2) Prior to the banking crisis of 2008, many of them had sizable assets, and may have reasonably thought that they were in good shape.

    • Sage Basil

      also, Reagan increased social security taxes. Oops. Also, those too big houses? They were planning on selling them. Oops. Who exactly was buying those mortgage-backed securities, anyway?

      The government told the banks to use that money to make loans to minorities.

      I have a hard time blaming the people for government decisions.

      • j r

        But apparently no trouble blaming minorities.

      • Mikebert

        This is so much B.S. Banks loaned to poor risks because they needed to make loans and the good risks already had them. Once the loans were made they were sliced wafer-thin and assembled into mortgage securities. Simply by slicing them thinly these risky loans (that carried higher rates) were magically transformed into AAA-rated securities. They could now sell an AAA product that yielded more than other AAA products, making them sell like hotcakes (hence the need for get more loans) and so they scraped ever-deeper into the bottom of the barrel for more loans.

      • Mikebert

        This is so much B.S. Banks loaned to poor risks because they needed to make loans and the good risks already had them. Once the loans were made they were sliced wafer-thin and assembled into mortgage securities. Simply by slicing them thinly these risky loans (that carried higher rates) were magically transformed into AAA-rated securities. They could now sell an AAA product that yielded more than other AAA products, making them sell like hotcakes (hence the need for get more loans) and so they scraped ever-deeper into the bottom of the barrel for more loans.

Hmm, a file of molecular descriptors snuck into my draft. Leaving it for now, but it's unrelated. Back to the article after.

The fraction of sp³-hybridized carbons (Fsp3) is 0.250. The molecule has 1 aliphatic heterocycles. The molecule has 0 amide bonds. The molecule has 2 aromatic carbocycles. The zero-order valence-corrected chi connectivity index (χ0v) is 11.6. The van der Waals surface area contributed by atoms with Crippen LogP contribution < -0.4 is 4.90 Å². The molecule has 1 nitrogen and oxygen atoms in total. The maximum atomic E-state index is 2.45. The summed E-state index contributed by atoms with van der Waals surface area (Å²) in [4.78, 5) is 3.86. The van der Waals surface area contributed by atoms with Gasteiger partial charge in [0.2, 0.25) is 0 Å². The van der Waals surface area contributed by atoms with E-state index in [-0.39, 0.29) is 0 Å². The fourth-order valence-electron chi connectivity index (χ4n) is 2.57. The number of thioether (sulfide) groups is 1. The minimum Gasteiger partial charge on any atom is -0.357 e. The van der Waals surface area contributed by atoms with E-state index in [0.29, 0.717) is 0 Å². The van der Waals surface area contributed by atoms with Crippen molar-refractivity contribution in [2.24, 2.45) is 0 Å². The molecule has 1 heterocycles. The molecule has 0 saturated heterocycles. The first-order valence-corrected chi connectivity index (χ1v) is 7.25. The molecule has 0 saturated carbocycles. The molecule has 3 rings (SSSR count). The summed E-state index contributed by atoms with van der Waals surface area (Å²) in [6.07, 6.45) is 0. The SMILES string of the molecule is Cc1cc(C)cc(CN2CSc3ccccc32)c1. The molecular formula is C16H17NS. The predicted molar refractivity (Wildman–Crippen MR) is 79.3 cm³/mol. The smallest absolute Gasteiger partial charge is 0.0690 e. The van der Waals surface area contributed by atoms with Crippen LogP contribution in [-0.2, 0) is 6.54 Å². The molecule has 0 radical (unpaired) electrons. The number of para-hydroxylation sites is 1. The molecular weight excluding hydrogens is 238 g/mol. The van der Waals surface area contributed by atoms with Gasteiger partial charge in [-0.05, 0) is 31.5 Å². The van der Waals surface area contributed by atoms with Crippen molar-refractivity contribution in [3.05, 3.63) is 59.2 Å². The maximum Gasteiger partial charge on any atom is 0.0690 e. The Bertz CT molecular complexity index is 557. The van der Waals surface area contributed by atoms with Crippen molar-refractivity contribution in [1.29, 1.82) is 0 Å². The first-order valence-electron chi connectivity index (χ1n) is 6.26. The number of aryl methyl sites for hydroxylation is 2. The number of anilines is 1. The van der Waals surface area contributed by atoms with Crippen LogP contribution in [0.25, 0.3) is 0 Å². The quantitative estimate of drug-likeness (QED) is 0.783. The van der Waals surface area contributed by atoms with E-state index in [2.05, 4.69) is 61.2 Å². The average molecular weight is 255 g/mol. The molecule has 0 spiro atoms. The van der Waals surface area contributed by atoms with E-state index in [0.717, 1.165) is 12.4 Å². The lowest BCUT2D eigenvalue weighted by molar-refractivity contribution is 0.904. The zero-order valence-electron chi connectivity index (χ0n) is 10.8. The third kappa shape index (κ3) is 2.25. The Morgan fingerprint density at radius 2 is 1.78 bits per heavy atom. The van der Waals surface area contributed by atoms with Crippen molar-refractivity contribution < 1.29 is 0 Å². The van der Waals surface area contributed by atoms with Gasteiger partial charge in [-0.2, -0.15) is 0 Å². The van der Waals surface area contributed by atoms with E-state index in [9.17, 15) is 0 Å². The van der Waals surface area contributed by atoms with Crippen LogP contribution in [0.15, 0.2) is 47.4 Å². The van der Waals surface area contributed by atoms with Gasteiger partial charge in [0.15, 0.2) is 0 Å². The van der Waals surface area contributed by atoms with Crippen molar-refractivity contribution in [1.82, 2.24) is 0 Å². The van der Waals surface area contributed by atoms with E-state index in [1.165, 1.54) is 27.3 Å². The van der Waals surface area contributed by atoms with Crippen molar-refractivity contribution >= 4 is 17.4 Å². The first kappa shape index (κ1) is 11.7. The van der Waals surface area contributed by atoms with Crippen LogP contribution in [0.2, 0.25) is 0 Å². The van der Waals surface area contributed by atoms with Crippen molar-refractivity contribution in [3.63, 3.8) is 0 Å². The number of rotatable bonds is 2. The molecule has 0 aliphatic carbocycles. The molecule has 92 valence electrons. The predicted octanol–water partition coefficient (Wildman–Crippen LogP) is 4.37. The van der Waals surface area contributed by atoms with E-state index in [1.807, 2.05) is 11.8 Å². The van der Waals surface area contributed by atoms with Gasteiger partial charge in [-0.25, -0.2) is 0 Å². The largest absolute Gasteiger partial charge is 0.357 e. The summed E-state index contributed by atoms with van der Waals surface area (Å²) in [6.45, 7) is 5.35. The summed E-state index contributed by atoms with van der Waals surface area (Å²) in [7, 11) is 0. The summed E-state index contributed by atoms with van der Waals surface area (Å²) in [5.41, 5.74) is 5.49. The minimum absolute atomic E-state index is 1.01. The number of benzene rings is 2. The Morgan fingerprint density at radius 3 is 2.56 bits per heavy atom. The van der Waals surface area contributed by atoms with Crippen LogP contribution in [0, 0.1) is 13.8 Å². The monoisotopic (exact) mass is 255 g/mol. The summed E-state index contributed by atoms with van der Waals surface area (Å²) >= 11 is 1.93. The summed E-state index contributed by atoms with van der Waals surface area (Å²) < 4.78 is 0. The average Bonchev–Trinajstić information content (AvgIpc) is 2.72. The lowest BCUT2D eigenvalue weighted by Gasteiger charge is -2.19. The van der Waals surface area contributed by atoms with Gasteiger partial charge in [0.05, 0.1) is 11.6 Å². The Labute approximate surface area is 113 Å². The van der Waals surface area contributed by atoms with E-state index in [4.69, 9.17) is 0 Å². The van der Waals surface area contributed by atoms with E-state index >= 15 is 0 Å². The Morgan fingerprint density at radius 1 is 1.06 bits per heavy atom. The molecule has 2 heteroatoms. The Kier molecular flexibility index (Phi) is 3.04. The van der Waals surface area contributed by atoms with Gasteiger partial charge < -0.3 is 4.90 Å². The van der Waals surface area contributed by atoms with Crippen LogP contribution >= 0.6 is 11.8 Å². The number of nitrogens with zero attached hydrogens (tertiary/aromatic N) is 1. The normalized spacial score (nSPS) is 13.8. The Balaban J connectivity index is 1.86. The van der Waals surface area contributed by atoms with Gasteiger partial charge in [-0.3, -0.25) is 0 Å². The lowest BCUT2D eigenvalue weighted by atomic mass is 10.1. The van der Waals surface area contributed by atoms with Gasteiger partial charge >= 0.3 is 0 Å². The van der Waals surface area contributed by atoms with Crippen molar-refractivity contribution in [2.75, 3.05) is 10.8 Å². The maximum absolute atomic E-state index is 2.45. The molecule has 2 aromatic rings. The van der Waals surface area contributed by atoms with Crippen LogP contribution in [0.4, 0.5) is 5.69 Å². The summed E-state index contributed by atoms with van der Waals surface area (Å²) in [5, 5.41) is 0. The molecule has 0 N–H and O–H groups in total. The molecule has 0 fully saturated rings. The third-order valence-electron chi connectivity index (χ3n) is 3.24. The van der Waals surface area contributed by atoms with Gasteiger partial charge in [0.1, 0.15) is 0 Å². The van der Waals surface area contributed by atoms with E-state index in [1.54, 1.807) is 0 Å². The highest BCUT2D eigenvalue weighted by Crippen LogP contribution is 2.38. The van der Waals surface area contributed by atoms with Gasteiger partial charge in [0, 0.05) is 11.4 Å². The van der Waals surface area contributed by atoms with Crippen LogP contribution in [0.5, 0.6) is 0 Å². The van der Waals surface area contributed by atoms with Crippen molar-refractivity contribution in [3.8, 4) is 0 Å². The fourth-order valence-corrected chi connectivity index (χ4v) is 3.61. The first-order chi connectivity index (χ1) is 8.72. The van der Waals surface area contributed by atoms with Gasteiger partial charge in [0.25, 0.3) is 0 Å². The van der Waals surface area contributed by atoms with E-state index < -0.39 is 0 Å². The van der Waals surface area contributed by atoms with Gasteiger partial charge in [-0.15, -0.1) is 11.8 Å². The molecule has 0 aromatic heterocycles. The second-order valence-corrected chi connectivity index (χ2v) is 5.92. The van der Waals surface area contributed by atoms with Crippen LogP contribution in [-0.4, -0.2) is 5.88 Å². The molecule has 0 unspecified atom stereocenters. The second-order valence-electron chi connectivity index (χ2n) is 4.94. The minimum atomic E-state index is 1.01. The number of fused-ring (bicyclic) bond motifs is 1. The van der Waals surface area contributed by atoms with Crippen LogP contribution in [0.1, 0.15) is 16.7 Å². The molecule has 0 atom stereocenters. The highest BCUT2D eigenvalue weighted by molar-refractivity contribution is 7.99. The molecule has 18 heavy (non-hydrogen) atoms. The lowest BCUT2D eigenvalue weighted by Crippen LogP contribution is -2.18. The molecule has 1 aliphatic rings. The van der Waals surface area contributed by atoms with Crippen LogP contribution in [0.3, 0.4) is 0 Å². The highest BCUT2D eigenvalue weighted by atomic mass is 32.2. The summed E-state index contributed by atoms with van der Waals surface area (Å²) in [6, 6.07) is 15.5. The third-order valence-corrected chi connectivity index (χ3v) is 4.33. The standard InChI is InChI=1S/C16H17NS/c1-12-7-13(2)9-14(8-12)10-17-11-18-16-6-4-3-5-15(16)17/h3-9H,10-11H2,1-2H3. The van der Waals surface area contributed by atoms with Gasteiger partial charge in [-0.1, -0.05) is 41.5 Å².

• AP²

    How did I squander it? I’m
    not the one who started two goddamned wars at the same time, for zero
    real reasons. I haven’t taken a dime in welfare, student aid, loans,
    government wages, or any other form of remuneration. Why should I not
    get back the money that I was told would fund my retirement?

    Because it’s gone. Look, I’m not disputing that it was squandered, I’m
    disputing that you deserve it back. Consider that you act so put-upon at
    the thought of having to pay for that stupid shit, right? I mean,
    ultimately, you don’t think you should have to pay for all the stuff
    that was bought when you were a taxpayer. So who are you suggesting
    should pay for it? People that weren’t even alive? Do you seriously
    think some kid being born right this second should have to pay for the
    welfare state that existed while you were a voter? As much as you whine
    about having to pay it yourself, do you think it’s more fair to stick
    the bill with someone who literally had nothing to do with it?

    And even if you do think it’s fair, it doesn’t matter, it ain’t gonna
    happen. My generation is ignorant, lazy, unscrupulous, always looking
    for the easy way out and always trying to find someone else to blame. Do
    you really think today’s 20-somethings are going to say “Yeah, you know
    what I want to do? Work the rest of my life so some old dude can
    retire! I don’t care if I never get to retire.” HA. Ain’t. Gonna.
    Happen. Here’s what will happen: online nursing home fights. If you want
    your tin of dog food this week, you gotta fight another old dude to the
    death. And we’ll broadcast it over the Internet to make money. (Think